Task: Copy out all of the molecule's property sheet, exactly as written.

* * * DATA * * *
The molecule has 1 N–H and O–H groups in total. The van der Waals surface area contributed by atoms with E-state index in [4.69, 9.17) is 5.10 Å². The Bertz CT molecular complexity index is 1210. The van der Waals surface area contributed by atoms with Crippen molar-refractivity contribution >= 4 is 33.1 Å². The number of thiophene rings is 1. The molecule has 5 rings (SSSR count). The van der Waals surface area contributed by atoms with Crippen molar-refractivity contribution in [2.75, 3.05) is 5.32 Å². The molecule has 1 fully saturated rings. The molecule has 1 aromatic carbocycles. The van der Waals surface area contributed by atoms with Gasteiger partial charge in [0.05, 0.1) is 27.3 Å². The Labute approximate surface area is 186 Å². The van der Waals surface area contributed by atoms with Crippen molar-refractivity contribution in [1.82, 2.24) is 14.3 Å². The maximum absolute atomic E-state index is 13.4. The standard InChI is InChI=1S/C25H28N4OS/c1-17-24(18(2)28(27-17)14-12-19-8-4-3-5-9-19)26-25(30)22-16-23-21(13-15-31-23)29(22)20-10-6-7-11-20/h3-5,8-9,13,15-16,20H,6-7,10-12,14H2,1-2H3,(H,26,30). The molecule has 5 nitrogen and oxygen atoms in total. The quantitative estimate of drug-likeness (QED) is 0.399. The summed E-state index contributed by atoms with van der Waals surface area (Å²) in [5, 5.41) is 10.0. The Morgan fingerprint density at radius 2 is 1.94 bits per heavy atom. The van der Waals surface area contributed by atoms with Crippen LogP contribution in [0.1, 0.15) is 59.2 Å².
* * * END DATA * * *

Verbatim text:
The molecule has 1 N–H and O–H groups in total. The van der Waals surface area contributed by atoms with E-state index in [4.69, 9.17) is 5.10 Å². The Bertz CT molecular complexity index is 1210. The van der Waals surface area contributed by atoms with Crippen molar-refractivity contribution >= 4 is 33.1 Å². The number of thiophene rings is 1. The molecule has 5 rings (SSSR count). The van der Waals surface area contributed by atoms with Crippen molar-refractivity contribution in [2.75, 3.05) is 5.32 Å². The molecule has 1 fully saturated rings. The molecule has 1 aromatic carbocycles. The van der Waals surface area contributed by atoms with Gasteiger partial charge in [0.05, 0.1) is 27.3 Å². The Labute approximate surface area is 186 Å². The van der Waals surface area contributed by atoms with Crippen molar-refractivity contribution in [1.82, 2.24) is 14.3 Å². The maximum absolute atomic E-state index is 13.4. The standard InChI is InChI=1S/C25H28N4OS/c1-17-24(18(2)28(27-17)14-12-19-8-4-3-5-9-19)26-25(30)22-16-23-21(13-15-31-23)29(22)20-10-6-7-11-20/h3-5,8-9,13,15-16,20H,6-7,10-12,14H2,1-2H3,(H,26,30). The molecule has 5 nitrogen and oxygen atoms in total. The quantitative estimate of drug-likeness (QED) is 0.399. The summed E-state index contributed by atoms with van der Waals surface area (Å²) in [5, 5.41) is 10.0. The Morgan fingerprint density at radius 2 is 1.94 bits per heavy atom. The van der Waals surface area contributed by atoms with Crippen LogP contribution in [0.1, 0.15) is 59.2 Å².